Wall Street Is Pressing Fed For More Rate Cuts
It's been less than a week since the Federal Reserve hinted it was done lowering interest rates. Yet Wall Street is already clamoring for yet another cut.
The reason: fresh concerns about a growing credit crunch pushing the U.S. economy into a recession.
In the past two days alone, investors have heard new warnings about the credit crisis from such big names as George Soros, Bill Gross and Alan Greenspan.
On top of that, huge losses at financial giants Citigroup and Merrill Lynch have fueled worries that, as Gross told CNBC on Monday, the credit crunch is likely to get worse before it gets better.
"I think we are definitely in for a slowdown that I think will be a bigger slowdown than (Fed Chairman Ben) Bernanke is seeing," Soros said in a speech on Monday. The billionaire investor added that the U.S. economy is "on the verge of a very serious economic correction" after decades of overspending.
All this comes as the Fed tries to discourage investors from counting on any more rate cuts. In its statement last week, the central bank said that it was just as worried about inflation as it was about an economic slowdown, meaning it won't cut rates just to bail out financial markets.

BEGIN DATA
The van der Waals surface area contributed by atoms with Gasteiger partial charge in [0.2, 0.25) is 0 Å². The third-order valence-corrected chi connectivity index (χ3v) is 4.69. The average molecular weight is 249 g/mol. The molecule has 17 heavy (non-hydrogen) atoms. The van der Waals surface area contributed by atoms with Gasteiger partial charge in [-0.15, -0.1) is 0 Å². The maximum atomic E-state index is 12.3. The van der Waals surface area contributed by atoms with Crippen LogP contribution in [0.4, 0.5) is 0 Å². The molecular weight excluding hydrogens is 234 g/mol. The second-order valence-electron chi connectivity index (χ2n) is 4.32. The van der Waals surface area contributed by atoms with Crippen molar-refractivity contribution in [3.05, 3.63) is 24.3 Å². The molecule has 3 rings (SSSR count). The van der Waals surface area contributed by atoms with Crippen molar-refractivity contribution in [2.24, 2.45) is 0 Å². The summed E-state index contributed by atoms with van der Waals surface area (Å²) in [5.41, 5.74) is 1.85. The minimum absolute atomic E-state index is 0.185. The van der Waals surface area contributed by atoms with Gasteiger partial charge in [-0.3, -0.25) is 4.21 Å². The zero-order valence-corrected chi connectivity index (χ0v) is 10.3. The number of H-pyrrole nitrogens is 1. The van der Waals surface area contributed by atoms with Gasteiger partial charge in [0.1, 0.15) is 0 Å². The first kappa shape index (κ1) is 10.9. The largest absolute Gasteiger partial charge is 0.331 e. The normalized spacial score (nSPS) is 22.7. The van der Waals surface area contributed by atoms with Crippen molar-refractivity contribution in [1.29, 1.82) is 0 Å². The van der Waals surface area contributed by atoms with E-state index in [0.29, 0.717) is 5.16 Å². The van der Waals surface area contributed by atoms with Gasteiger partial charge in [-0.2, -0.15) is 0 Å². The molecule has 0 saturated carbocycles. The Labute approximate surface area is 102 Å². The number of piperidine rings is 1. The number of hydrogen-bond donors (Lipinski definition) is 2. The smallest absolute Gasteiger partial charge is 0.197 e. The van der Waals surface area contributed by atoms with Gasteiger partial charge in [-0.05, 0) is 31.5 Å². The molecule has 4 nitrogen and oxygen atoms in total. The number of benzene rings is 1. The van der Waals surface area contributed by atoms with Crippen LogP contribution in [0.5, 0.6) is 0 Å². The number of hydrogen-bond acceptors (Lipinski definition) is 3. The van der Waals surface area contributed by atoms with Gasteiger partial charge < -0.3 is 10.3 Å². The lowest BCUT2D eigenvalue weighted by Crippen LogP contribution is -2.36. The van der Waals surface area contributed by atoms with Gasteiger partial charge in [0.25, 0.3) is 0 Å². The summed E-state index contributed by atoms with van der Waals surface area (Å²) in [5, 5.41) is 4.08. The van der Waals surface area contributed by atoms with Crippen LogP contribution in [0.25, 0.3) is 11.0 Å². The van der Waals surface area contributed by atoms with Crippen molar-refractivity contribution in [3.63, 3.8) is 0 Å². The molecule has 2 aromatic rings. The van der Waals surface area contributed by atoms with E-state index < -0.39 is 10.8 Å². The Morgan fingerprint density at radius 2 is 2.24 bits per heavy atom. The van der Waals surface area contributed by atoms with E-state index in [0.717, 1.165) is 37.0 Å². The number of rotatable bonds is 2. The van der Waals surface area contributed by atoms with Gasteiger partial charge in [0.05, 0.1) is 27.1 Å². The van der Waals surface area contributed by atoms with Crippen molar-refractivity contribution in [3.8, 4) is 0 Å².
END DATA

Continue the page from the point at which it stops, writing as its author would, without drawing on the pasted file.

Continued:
Bernanke Faces Congress
But Bernanke, who testifies before the congressional Joint Economic Committee Thursday, will no doubt face tough questions about how the central bank is addressing renewed credit concerns that have wiped out billions of dollars in bank profits and cost two high-profile Wall Street CEOs their jobs.
Many investors are discounting data suggesting the U.S. economy is safely navigating a housing recession, and pleading for further interest-rate cuts to stave off what they fear will be an inevitable hit to the economy from tighter credit.
"They've (the Fed) always been data dependent, and the data will suggest that they will have to cut rates again," Quincy Krosby, chief investment strategist at The Hartford, told CNBC.com. "We've been on the side that there will be more rates coming. I think the bond market right now is suggesting that as well."